If he smoked, he would smoke a pipe.
That’s not the whole picture, of course. He’s a good man, without a shadow of a doubt, but I’m only painting his finer points. He’s scruffy beyond belief, he was absent due to work a lot when I was younger and he’s lost around technology. But the key point I’m getting at in all that is “doesn’t like a fuss”. He’s just not that sort of chap. His idea of an ideal Father’s day would be one with no interruptions, where he can finally sort out that oil sump leak on the Massey-Ferguson. That’s the essence of the chap, and the context to why I’m really not a fan of Father’s day. I feel like I don’t really want to bother him. I know I can pop round any time I like, without forewarning, and do so regularly. We have a very close relationship. I recognise just how extremely lucky in this regard.
But right now, that’s not why I’m annoyed about Father’s day. Right now there’s the other thing.
The childlessness thing.
I want to be a father myself. More than that, I want to be the sort of father my father was to me. Normally, the disappointment isn’t too bad, it’s just one of those things, which only rears itself once a month, and now we’ve gotten used to it, we’re becoming more and more accepting. But this morning was hard. It’s my own fault; I shouldn’t have looked at social media, and facebook in particular. There were dozens of pictures of friends with their children, or old pictures of them as babies with their parents, pictures from female friends proclaiming what wonderful fathers their other halves were. A huge, unstoppable wave of everyone seems to be a father but you. Twitter was little better; people I follow announcing what great fathers they have, or know. Worst of all was one woman I follow out of politeness, who doesn’t know that we’re undergoing IVF, gushing about how wonderful her father was, then tweeting “As always, if today is difficult for you for any reason at all, take care of yourself and do what you need to do. You’re in my thoughts.”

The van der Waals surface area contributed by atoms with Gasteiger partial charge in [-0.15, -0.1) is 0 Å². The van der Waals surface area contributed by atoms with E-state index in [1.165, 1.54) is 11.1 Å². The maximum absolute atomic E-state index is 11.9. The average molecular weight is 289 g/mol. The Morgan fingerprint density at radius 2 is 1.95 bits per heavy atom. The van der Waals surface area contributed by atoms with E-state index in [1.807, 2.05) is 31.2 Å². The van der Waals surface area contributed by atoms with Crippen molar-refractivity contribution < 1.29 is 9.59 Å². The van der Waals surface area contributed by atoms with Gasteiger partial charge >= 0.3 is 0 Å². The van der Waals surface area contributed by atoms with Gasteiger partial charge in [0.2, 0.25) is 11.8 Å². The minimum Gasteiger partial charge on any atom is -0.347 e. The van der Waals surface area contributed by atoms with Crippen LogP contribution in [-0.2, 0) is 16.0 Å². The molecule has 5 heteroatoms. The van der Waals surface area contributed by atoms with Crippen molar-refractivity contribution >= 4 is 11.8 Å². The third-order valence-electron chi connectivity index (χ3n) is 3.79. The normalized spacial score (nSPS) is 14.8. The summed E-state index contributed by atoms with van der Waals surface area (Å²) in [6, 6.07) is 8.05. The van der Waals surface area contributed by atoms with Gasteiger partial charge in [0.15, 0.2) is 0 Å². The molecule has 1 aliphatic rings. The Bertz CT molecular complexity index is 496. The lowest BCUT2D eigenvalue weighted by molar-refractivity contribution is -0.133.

Well, yeah. Ta. That makes it all better. Except it doesn’t, of course; the only person who feels better there is her. I know she probably means well, but still… She’s probably not given seven seconds’ thought to those who have lost their fathers, or those who can’t have children, beyond thinking how virtuous it makes her look. No amount of “you’re in my thoughts” solves this problem; what’s needed is a lab, a staff, a bucket of hormones and a bunch of petri dishes. That’s what solves this particular problem. Fathers day is utter hell when you’re not one, and when that’s all you want out of life. Everywhere you look is a constant reminder that biology has let you down. Maybe next year will be different, but in the meantime I’m a bit grumpy about it all.
Of course, the world doesn’t revolve around me. I can vent here, quietly behind the veil of anonymity. Meanwhile, I know that there’s the occupant of a shed somewhere who’s quietly thankful for the peace and quiet today, and who will appreciate someone popping round for a cup of tea later, to take a look at the wheel bearings he’s reassembled for his Austin Seven, and to not make a fuss about any of it.